Temporomandibular joint (TMJ) disorder, or TMD, is a condition that causes pain or discomfort for the joint in the jaw.
Dr Danny Lamm and the team here in Malvern East, Melbourne are committed to assisting with pain relief for our patients suffering from Temporomandibular jaw disorders. Find out why TMD disorder may be affecting you as well as the causes and symptoms of the condition.
The human body works as a whole
When we are treating patients who have jaw pain, it’s important to consider that the tension in the jaw could be related to other concerns as well, such as back pain. When muscles contract in certain areas of the body, it can tend to have a domino effect on other muscles.
Isolating the cause of discomfort
When a patient suffers from TMJ problems, the jaw pain may be a side effect of something else in the body. TMJ disorder can be brought on by a combination of problems. When treating TMJ disorder (TMD), we can’t always take away every bit of pain from your body. What we can do is alleviate one of the symptoms. Quite often when we alleviate tension in the jaw muscle, headaches fade away, neck and back aches improve.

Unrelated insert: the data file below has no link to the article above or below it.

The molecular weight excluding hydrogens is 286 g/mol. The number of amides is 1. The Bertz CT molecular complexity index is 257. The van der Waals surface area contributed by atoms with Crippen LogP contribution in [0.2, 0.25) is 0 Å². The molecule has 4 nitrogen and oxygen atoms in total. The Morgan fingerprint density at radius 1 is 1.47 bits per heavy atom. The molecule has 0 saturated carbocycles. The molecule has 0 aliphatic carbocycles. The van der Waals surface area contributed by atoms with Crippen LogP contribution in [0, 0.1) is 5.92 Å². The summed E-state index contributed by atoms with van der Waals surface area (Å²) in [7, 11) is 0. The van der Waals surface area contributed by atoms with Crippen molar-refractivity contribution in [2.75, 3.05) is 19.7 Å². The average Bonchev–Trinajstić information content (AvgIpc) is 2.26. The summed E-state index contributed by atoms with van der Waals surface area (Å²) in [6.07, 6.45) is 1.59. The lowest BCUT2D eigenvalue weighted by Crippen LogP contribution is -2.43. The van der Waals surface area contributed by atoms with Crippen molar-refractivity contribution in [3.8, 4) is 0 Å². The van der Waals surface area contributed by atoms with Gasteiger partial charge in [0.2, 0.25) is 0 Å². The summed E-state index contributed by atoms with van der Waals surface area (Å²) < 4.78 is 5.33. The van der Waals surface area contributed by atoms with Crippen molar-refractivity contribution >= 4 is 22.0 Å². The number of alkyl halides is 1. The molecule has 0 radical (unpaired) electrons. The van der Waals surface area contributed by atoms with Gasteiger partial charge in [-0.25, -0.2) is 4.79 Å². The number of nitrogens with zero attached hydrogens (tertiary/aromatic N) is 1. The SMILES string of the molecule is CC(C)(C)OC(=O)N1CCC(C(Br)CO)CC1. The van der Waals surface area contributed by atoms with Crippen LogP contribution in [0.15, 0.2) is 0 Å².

What is the temporomandibular Joint?
The Tempromandibular Joint (TMJ) is the joint that connects the jaw bone to the skull. This particular joint is located just below the ear. The TMJ joint operates in a ‘ball and socket’ movement and needs correct alignment of the muscles to function without fault. These particular joints are needed for the functions like chewing, eating, talking and breathing.
How do you get TMJ disorder?
There are a number of different causes behind TMJ disorder:
- Poor tooth restoration
- Grinding / nocturnal grinding
- Rheumatoid arthritis or osteoarthritis
Often times TMD is bought on during sleep. The patient may be clenching or grinding their teeth at night, causing them to feel tired and sore in the morning.
Identifying the symptoms
For those suffering from TMJ disorder, there is a number of symptoms that may be experienced. The symptoms may also affect other areas of the body – reaching much further than just the jaw.
- Neck pain
- Shoulder pain
- Consistent headaches
- Limited jaw movement
- Discomfort when opening the jaw
- Clicking or popping of the jaw
- Locking the jaw into position
- Tiredness after sleep
- Trouble sleeping
- Sensitive teeth
- Worn teeth
Treating TMD disorder
Splint therapy helps to change the relationship of the muscles in the jaw. It can take time but it is a very effective treatment. Muscle relaxants may also be used as a plausible treatment. For more information on TMD disorder, contact Dr Danny Lamm and his team at Malvern East near Melbourne today.